CVD growth-mechanism graphene on copper and nickel sheets [50].

Depending on the metal used, two different mechanisms can be differentiated in the CVD-graphene synthesis (Figure 4). The first one, called Carbon atoms surface deposition, which is the growth mechanism observed over copper sheets, is described like the direct deposition of carbon atoms on the catalyst surface. In the second one, called Carbon atoms surface segregation, which is the growth mechanism observed when nickel is used as the catalyst, carbon atoms decomposed from the carbonaceous source are diffused onto the catalyst bulk during the annealing step at high temperatures. Then, they precipitate on the catalyst during the cooling period [49].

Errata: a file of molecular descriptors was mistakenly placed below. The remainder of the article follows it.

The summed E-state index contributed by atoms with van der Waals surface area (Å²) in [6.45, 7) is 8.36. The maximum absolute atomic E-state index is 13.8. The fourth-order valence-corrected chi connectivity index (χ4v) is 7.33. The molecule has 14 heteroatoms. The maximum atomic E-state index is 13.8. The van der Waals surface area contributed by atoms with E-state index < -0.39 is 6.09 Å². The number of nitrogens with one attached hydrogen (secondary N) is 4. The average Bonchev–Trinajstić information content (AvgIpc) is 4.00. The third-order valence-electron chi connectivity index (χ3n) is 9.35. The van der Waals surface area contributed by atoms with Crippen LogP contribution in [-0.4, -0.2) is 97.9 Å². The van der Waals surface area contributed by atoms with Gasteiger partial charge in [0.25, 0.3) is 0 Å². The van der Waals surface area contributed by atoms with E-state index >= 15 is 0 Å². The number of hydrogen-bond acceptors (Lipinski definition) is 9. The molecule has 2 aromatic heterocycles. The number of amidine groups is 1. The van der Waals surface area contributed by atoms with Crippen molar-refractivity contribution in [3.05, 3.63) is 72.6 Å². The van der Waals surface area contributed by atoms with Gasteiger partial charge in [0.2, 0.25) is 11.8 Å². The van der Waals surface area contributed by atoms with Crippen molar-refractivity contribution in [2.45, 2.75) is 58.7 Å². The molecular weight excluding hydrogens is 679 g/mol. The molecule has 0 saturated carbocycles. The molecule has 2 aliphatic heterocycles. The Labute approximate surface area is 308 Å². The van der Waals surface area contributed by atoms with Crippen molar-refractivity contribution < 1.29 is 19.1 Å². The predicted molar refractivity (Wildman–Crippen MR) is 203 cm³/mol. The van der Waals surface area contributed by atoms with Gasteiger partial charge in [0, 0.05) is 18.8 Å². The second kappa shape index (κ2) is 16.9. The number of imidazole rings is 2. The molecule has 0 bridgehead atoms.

2.1. Optimization of the CVD operational parameters

Several studies have established a close correlation between the CVD growth parameters, the quality of the graphene obtained, and the number of graphene layers, leading to the formation of different types of graphene (named as monolayer, bilayer, few layer, and multilayer) on the metal substrate [5155].

Zhang et al. [51] and Nie et al. [52] found that the graphene quality improved at higher temperatures of reaction. On the contrary, lower temperatures gave rise to graphene with a number of defects. Rybin et al. reported that the larger the temperature of reaction, the higher the amount of atoms dissolved into the metal layer, leading to the production of more and more graphene layers [53].